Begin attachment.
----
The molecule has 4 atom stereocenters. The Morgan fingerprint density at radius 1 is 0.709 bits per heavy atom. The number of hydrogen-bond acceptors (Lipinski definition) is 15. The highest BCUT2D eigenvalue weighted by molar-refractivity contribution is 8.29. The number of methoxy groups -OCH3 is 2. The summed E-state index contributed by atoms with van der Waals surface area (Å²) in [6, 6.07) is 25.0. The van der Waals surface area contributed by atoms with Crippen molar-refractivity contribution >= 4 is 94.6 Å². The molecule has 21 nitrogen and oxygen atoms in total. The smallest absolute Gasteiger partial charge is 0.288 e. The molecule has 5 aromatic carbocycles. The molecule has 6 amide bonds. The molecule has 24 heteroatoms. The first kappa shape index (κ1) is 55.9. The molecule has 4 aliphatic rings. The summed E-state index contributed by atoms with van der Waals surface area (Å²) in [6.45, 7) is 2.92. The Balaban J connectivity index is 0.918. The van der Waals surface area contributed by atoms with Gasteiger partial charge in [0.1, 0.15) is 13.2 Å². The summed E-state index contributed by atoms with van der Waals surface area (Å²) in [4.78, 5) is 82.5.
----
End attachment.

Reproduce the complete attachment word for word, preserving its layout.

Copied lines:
The molecule has 4 atom stereocenters. The Morgan fingerprint density at radius 1 is 0.709 bits per heavy atom. The number of hydrogen-bond acceptors (Lipinski definition) is 15. The highest BCUT2D eigenvalue weighted by molar-refractivity contribution is 8.29. The number of methoxy groups -OCH3 is 2. The summed E-state index contributed by atoms with van der Waals surface area (Å²) in [6, 6.07) is 25.0. The van der Waals surface area contributed by atoms with Crippen molar-refractivity contribution >= 4 is 94.6 Å². The molecule has 21 nitrogen and oxygen atoms in total. The smallest absolute Gasteiger partial charge is 0.288 e. The molecule has 5 aromatic carbocycles. The molecule has 6 amide bonds. The molecule has 24 heteroatoms. The first kappa shape index (κ1) is 55.9. The molecule has 4 aliphatic rings. The summed E-state index contributed by atoms with van der Waals surface area (Å²) in [6.45, 7) is 2.92. The Balaban J connectivity index is 0.918. The van der Waals surface area contributed by atoms with Gasteiger partial charge in [0.1, 0.15) is 13.2 Å². The summed E-state index contributed by atoms with van der Waals surface area (Å²) in [4.78, 5) is 82.5.